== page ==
A recent report commissioned by the BC Salmon Farmers Association states the industry is poised to invest $1.4 billion into innovation, technology and infrastructure in the province if provincial and federal governments provide a stable policy approach. Such an investment would generate $44 billion in economic output and create 10,000 jobs, according to the report.

The new consultations are separate from those already underway with some First Nations over whether to renew salmon farm licences in the Discovery Islands next month.

“I will not be providing any further details on how that’s going except to say it’s ongoing,” Beech said. “We need to chart a path for what happens once we get beyond those decisions in the Discovery Islands, and that’s what I’ll be working on.”

Beech will present an interim report to the minister this spring.



quinn.bender@blackpress.ca

Just Posted

Aidan See played for the North Island Silvertips during the 2019-2020 season. (PHOTO COURTESY RON HAYES)
VIJHL: Port Alberni Bombers add hometown talent to roster

Junior B hockey club signs Aidan See, Blake Power and Grayson Erickson

Black Press file photo
RCMP seek suspect in Vancouver Island-wide crime spree

Crimes stretched from Deep Bay to Qualicum, Ladysmith, Chemainus and Youbou

Things are looking up for Vancouver Island as zero COVID-19 cases have been reported for the first time since October. THE CANADIAN PRESS/Darryl Dyck
Island records zero new COVID-19 cases for the first time since October

For the first time since October, the province is reporting zero new… Continue reading

The remains of the Mid-Island Co-op in Whiskey Creek along the Alberni Highway on Friday, June 18, after a blaze the day before devastated the gas station. (Michael Briones photo)
VIDEO: Whiskey Creek gas station destroyed by fire after camper van explosion

Nine fire departments responded to the incident, no injuries reported

Marco Mendicino, Minister of Immigration, Refugees and Citizenship during a press conference in Ottawa on Thursday, May 13, 2021. THE CANADIAN PRESS/Sean Kilpatrick
Canada to welcome 45,000 refugees this year, says immigration minister

Canada plans to increase persons admitted from 23,500 to 45,000 and expedite permanent residency applications

FILE – Most lanes remain closed at the Peace Arch border crossing into the U.S. from Canada, where the shared border has been closed for nonessential travel in an effort to prevent the spread of the coronavirus, Thursday, May 7, 2020, in Blaine, Wash. The restrictions at the border took effect March 21, while allowing trade and other travel deemed essential to continue. (AP Photo/Elaine Thompson)
Feds to issue update on border measures for fully vaccinated Canadians, permanent residents

Border with U.S. to remain closed to most until at least July 21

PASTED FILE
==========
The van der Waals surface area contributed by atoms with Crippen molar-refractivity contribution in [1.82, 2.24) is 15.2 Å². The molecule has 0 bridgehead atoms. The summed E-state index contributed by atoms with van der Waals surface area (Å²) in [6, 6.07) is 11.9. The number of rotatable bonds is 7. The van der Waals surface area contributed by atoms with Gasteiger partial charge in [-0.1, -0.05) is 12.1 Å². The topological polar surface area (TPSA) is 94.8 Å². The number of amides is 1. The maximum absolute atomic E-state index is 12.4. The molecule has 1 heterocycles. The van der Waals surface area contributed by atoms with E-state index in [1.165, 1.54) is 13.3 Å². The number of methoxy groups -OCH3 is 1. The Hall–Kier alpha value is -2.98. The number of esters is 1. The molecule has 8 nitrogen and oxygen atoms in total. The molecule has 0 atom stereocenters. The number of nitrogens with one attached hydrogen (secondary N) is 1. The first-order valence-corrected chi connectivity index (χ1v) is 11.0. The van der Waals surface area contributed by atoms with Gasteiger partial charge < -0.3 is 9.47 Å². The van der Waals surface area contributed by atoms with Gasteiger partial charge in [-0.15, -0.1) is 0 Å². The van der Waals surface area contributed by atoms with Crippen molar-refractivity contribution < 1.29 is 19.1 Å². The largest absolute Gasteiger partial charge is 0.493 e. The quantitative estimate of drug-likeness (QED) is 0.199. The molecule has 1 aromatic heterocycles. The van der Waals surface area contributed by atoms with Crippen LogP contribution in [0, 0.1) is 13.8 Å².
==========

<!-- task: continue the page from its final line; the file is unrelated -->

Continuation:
A portion of the George Road wildfire burns near Lytton, B.C. in this Friday, June 18, 2021 handout photo. THE CANADIAN PRESS/HO, BC Wildfire Service *MANDATORY CREDIT*
Blaze near Lytton spread across steep terrain, says BC Wildfire Service

Fire began Wednesday and is suspected to be human-caused, but remains under investigation

Blair Lebsack, owner of RGE RD restaurant, poses for a portrait in the dining room, in Edmonton, Friday, June 18, 2021. Canadian restaurants are having to find ways to deal with the rising cost of food. THE CANADIAN PRESS/Jason Franson
Canadian restaurateurs grapple with rising food costs, menu prices expected to rise

Restaurants are a low margin industry, so there’s not a lot of room to work in additional costs

RCMP crest. (Black Press Media files)
Fort St. John man arrested after allegedly inviting sexual touching from children

Two children reported the incident to a trusted adult right away

A Lotto 6/49 ticket purchased in Parksville for the June 19, 2021 draw is a $3M winner. (Submitted photo)
Winning Lotto 6/49 ticket worth $3M purchased on Vancouver Island

Lottery prize winners have 52 weeks to claim jackpot

Barbara Violo, pharmacist and owner of The Junction Chemist Pharmacy, draws up a dose behind vials of both Pfizer-BioNTech and Oxford-AstraZeneca COVID-19 vaccines on the counter, in Toronto, Friday, June 18, 2021. An independent vaccine tracker website founded by a University of Saskatchewan student says just over 20 per cent of eligible Canadians — those 12 years old and above — are now fully vaccinated. THE CANADIAN PRESS/Nathan Denette
At least 20% of eligible Canadians fully vaccinated, 75% with one dose: data

Earlier projections for reopening at this milestone didn’t include Delta variant

Cannabis bought in British Columbia (Ashley Wadhwani/Black Press Media)
Is it time to start thinking about greener ways to package cannabis?

Packaging suppliers are still figuring eco-friendly and affordable packaging options that fit the mandates of Cannabis Regulations

Most Read